I'm trying out Canadian tires cheapo basic men's rubber boots with the drawstring at the top this winter. Used them through the fall for working around the property, too.  We'll see what kind of lifespan they have.
 
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when i repair my wetsuit and neoprene mitts and boots i would first sew the seam with dental floss
makes a huge difference in the longevity of the repair
helps the sealant to not be stretched beyond its capability
 
gardener
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Shoe goo is fabulous, but if you buy it from a runner supply store you will pay $$$$$$$$. Shop around if you can.
There is something called cobbler's glue that works too (i used to use the shoe goo to build up the worn areas on my running shoes when I was doing big mileage and didn't have the cash to replace shoes... it is thick and can "stack", the cobblers glue is more liquid and is more for putting a sole back on.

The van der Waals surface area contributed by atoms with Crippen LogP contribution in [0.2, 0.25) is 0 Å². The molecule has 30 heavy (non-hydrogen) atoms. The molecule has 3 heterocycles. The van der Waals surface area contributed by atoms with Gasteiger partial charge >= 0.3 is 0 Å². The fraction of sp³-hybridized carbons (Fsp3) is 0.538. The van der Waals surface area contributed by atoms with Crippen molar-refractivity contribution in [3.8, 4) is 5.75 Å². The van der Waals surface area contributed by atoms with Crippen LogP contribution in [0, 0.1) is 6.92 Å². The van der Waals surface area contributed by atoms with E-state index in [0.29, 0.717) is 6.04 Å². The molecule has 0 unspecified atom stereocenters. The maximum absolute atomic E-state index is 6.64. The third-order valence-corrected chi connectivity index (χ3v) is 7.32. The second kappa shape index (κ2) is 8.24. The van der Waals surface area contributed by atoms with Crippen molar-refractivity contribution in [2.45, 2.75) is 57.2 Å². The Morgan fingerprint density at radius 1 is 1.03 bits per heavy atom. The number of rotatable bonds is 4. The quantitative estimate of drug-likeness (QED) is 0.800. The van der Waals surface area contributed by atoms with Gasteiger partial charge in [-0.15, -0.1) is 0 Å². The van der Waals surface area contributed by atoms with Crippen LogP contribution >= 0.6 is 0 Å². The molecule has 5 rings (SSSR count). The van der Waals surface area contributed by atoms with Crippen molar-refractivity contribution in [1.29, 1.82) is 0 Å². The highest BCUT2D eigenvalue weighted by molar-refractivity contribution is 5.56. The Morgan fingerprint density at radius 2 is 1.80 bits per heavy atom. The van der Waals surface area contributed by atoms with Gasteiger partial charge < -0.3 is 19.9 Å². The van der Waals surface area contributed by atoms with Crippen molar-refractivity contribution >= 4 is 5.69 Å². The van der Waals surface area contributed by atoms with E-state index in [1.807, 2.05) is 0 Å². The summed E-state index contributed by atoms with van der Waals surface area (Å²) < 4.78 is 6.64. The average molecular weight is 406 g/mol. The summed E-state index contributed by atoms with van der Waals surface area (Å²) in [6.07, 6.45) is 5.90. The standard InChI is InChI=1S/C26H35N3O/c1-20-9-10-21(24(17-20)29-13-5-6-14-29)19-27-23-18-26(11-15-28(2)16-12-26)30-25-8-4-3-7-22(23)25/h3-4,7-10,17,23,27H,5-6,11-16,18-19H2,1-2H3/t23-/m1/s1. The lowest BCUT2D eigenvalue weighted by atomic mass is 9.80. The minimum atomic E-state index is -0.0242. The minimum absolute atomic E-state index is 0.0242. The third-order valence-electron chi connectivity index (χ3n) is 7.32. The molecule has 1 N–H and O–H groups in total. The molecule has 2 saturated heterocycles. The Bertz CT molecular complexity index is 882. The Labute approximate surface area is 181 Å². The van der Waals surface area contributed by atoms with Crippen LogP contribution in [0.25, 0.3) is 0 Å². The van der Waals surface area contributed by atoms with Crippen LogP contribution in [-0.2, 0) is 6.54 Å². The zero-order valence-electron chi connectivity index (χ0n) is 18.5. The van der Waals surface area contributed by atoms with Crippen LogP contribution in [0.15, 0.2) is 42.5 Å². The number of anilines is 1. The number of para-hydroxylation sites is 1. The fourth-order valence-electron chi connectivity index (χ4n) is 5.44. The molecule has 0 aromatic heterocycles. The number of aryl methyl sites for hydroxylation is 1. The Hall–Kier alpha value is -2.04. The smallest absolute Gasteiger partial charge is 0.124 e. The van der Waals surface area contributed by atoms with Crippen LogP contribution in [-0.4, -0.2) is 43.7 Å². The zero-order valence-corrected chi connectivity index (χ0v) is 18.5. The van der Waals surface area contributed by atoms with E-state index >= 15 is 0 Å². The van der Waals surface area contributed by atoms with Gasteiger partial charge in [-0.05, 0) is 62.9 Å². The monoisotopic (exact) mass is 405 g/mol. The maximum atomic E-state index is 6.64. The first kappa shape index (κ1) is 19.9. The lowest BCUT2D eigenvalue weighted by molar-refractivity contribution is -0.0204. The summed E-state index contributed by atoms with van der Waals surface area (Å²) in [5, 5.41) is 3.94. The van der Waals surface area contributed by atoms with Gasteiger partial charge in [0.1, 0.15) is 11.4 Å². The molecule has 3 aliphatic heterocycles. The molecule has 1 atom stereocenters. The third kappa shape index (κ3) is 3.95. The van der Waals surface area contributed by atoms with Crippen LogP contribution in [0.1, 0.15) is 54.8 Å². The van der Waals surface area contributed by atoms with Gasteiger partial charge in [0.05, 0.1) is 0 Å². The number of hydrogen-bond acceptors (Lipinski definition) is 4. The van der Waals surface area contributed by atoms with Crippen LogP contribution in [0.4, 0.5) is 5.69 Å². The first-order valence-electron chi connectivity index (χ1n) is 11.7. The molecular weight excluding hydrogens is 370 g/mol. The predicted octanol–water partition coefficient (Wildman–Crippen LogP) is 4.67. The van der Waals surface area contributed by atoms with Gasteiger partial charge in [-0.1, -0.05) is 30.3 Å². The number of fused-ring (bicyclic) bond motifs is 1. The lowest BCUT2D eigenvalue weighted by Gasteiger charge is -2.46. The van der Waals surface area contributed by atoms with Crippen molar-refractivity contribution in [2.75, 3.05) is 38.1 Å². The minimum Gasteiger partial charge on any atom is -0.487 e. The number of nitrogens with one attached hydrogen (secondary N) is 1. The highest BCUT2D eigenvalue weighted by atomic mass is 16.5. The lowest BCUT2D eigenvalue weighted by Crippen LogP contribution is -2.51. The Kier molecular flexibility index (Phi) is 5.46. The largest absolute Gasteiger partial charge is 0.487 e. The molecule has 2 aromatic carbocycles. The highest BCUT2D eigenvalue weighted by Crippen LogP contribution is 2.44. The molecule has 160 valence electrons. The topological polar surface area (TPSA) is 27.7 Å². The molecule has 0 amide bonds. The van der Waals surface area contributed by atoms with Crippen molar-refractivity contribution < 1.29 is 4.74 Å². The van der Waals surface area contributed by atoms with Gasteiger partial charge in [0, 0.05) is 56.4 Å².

Nicole, how did you do with the boots?
That sort of break in your pic from last year, the first thing I thought was rubber cement. It's hard to find nowadays, every time I see a tin I buy it, but it can be great for weird repairs like these!
 
Lito George
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Fred Tyler wrote:Lito George,
I have merged your topic into this topic. I hope that helps.



Thanks Fred!


Update:


Because I didnt want to buy more glues at the moment, I looked into my stash and thought to try, "Liquid Tape".

This is the black electrical goo that one places on electrical connections to seal out water and it has to remain somewhat flexible. It also adheres to multiple surfaces. Its meant as an alternative to electricians tape (traditionally black, but multiple colours available) and I always use heat shrink/tape on top of the soldered connection when using the special liquid electrical tape).


ET VOILA. To my surprise, it held on several long, wet, muddy, boot bending and contorting walks. Maybe 10kilometres so far?

Bone dry inside from the repairs I made, and I still cant believe it.



Cobblers Glue: I like that idea too. Thanks! (We should buy one tube and share it amongst ourselves to get the greatest bang for the buck)

 
M. Phelps
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also when sewing with dental floss you may want to colour the floss so it doesnt look so frankenstien
i used a black permanent marker to match the wetsuit

also i mentioned this in another thread
leave shoe goo outside in a dry spot for at least a month as it off gasses nasty chemicals